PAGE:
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Public Diplomacy and the Ratings Game
"The success of any moral enterprise does not depend upon numbers," said American social reformer William Lloyd Garrison some 150 years ago. But times have changed.
Ratings matter whether in the medium of television, the internet, or radio. The Nielsen company does website ratings just as they do for television programs. In the digital age numbers count, and in the field of international broadcasting, this has been true from the earliest days of shortwave broadcasting. As Radio Netherlands icon Jonathan Marks once observed, countries began international radio services "to tell the world what a great place their country was, providing you were only visiting on a tourist visa." Public diplomacy only works when people are listening, so audience size has become all important.
Many believe that is why the emir of the tiny Gulf state of Qatar originally started his television satellite channel, al-Jazeera. Qatar's terrain is mainly flat with barren deserts and it is slightly smaller than the state of Connecticut. Nevertheless, al-Jazeera, with its estimated 40 million Middle East viewers, has allowed a country of 863,051 people to speak at the same or greater decibel level as its giant neighbor, Saudi Arabia.
On the radio side, the U.S. government's Arabic-language Radio Sawa is shaking up the Middle East radio market with its large numbers of listeners. It says Nielsen numbers show the pop music and news radio channel has a weekly audience of 20.8 million listeners in the Middle East. Radio Monte Carlo, an Arabic-language service owned by Radio France International, has not fared as well; its audience has fallen in the past ten years from 15 million to 10.5 million listeners. This prompted the president of RMC, Antoine Schwarz, to say at a news conference that his service "has aged a bit in its programs," and needs revamping to counter competition from new television and radio channels.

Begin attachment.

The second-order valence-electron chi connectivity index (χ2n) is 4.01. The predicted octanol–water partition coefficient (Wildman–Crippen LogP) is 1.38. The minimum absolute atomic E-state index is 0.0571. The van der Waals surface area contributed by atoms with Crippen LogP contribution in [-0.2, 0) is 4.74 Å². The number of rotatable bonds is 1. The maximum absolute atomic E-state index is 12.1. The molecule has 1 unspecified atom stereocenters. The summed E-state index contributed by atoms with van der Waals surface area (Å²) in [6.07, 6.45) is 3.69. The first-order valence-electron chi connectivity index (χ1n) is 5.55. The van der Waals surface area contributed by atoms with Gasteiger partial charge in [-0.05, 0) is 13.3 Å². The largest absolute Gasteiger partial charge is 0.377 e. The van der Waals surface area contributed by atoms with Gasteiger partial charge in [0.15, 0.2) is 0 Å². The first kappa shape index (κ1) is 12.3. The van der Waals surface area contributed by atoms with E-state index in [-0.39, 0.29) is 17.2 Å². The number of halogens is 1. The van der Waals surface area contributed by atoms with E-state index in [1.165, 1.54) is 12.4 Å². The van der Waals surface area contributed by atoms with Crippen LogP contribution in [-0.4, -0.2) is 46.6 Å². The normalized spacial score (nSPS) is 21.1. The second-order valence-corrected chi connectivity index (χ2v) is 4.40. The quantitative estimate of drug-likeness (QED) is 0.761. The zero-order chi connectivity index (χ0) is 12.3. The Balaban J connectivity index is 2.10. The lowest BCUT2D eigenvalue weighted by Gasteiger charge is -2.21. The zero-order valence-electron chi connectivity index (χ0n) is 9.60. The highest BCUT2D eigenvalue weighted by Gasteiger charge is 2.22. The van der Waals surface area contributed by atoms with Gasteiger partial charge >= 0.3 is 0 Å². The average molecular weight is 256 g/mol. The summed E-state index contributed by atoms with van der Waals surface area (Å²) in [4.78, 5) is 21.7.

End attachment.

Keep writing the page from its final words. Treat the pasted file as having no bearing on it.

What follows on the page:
Even the U.S. Congress is concerned about the numbers. The U.S. government funds Radio Sawa and TV Alhurra, the latter of which faces stiff competition from indigenous and local Arabic channels such as al-Jazeera and al-Arabiya, in addition to more than 200 additional satellite channels that are available to those with a growing number of satellite dishes. Alhurra's image as a go-to channel for news in the Middle East is weakened when top officials such as America's Defense Secretary Donald Rumsfeld and Undersecretary of State Karen Hughes provide exclusive interviews to rivals without granting at least equal access for America's own channel, which is doing its best to remain competitive. Despite such obstacles, Alhurra's weekly viewership is trending upward, and Radio Sawa is gaining favor of U.S. ambassadors in the area, with its mixture of music and news and ability to attract large numbers of young people, a coveted segment of the audience by most broadcasters, including those involved in government public diplomacy.
And yet there are some that still fit Garrison's model and pay attention to the moral enterprise over the numbers. National Public Radio, a popular, non-profit, largely privately-supported network headquartered in America. NPR doesn't care about numbers, and no one bugs the radio service about them, in part because the quality of the service is so high.
Kevin Klose, the president of NPR, said that it costs little to distribute already produced programs to a wider audience abroad, and it costs its network member stations nothing, through NPR Worldwide. "It's better to get the programs out there, than not to," he said. "We have a huge amount of Internet traffic as well. Up to 25 percent of hits on the website come from abroad. If there's a signal up there of any sort, someone is listening because it's a global community." Once NPR puts a product on the air, people flock to it, without them having to do audience polling to find out how to increase their audience.
Ratings matter, but when quality comes first, the numbers will follow.
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